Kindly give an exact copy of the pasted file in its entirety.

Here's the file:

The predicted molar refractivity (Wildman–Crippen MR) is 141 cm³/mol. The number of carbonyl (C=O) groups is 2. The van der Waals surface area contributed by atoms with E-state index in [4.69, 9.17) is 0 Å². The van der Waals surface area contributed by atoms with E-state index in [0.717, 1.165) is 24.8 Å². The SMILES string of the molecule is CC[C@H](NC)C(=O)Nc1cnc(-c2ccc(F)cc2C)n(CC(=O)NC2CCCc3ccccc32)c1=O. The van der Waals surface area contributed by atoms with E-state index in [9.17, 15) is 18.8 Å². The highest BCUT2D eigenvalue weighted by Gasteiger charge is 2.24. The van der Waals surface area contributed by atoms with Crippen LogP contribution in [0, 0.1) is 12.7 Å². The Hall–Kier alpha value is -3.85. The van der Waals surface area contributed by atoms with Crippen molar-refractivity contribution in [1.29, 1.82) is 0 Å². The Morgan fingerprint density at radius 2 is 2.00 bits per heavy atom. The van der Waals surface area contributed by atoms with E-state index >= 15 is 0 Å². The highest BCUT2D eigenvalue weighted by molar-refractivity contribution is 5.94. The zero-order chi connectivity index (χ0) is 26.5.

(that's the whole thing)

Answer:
The predicted molar refractivity (Wildman–Crippen MR) is 141 cm³/mol. The number of carbonyl (C=O) groups is 2. The van der Waals surface area contributed by atoms with E-state index in [4.69, 9.17) is 0 Å². The van der Waals surface area contributed by atoms with E-state index in [0.717, 1.165) is 24.8 Å². The SMILES string of the molecule is CC[C@H](NC)C(=O)Nc1cnc(-c2ccc(F)cc2C)n(CC(=O)NC2CCCc3ccccc32)c1=O. The van der Waals surface area contributed by atoms with E-state index in [9.17, 15) is 18.8 Å². The highest BCUT2D eigenvalue weighted by Gasteiger charge is 2.24. The van der Waals surface area contributed by atoms with Crippen LogP contribution in [0, 0.1) is 12.7 Å². The Hall–Kier alpha value is -3.85. The van der Waals surface area contributed by atoms with Crippen molar-refractivity contribution in [1.29, 1.82) is 0 Å². The Morgan fingerprint density at radius 2 is 2.00 bits per heavy atom. The van der Waals surface area contributed by atoms with E-state index >= 15 is 0 Å². The highest BCUT2D eigenvalue weighted by molar-refractivity contribution is 5.94. The zero-order chi connectivity index (χ0) is 26.5.